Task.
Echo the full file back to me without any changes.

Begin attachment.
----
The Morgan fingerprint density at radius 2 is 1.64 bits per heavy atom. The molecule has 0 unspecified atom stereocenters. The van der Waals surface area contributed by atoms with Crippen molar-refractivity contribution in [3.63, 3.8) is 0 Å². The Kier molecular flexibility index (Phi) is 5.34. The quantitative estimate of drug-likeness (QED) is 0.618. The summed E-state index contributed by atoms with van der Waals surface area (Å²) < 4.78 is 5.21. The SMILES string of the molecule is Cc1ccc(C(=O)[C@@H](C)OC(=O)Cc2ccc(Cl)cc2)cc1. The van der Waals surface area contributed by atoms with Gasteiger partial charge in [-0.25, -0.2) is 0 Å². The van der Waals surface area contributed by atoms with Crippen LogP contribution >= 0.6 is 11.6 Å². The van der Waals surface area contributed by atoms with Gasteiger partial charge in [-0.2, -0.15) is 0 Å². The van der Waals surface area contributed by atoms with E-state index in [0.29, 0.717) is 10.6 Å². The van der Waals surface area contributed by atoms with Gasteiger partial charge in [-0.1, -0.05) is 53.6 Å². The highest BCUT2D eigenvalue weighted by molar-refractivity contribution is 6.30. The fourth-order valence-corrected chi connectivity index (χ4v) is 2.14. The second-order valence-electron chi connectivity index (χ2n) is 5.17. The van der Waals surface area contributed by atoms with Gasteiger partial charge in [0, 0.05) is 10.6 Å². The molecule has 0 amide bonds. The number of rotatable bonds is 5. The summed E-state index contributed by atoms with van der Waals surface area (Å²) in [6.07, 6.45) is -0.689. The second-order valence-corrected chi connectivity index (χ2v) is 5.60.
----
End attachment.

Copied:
The Morgan fingerprint density at radius 2 is 1.64 bits per heavy atom. The molecule has 0 unspecified atom stereocenters. The van der Waals surface area contributed by atoms with Crippen molar-refractivity contribution in [3.63, 3.8) is 0 Å². The Kier molecular flexibility index (Phi) is 5.34. The quantitative estimate of drug-likeness (QED) is 0.618. The summed E-state index contributed by atoms with van der Waals surface area (Å²) < 4.78 is 5.21. The SMILES string of the molecule is Cc1ccc(C(=O)[C@@H](C)OC(=O)Cc2ccc(Cl)cc2)cc1. The van der Waals surface area contributed by atoms with Gasteiger partial charge in [-0.25, -0.2) is 0 Å². The van der Waals surface area contributed by atoms with Crippen LogP contribution >= 0.6 is 11.6 Å². The van der Waals surface area contributed by atoms with Gasteiger partial charge in [-0.2, -0.15) is 0 Å². The van der Waals surface area contributed by atoms with E-state index in [0.29, 0.717) is 10.6 Å². The van der Waals surface area contributed by atoms with Gasteiger partial charge in [-0.1, -0.05) is 53.6 Å². The highest BCUT2D eigenvalue weighted by molar-refractivity contribution is 6.30. The fourth-order valence-corrected chi connectivity index (χ4v) is 2.14. The second-order valence-electron chi connectivity index (χ2n) is 5.17. The van der Waals surface area contributed by atoms with Gasteiger partial charge in [0, 0.05) is 10.6 Å². The molecule has 0 amide bonds. The number of rotatable bonds is 5. The summed E-state index contributed by atoms with van der Waals surface area (Å²) in [6.07, 6.45) is -0.689. The second-order valence-corrected chi connectivity index (χ2v) is 5.60.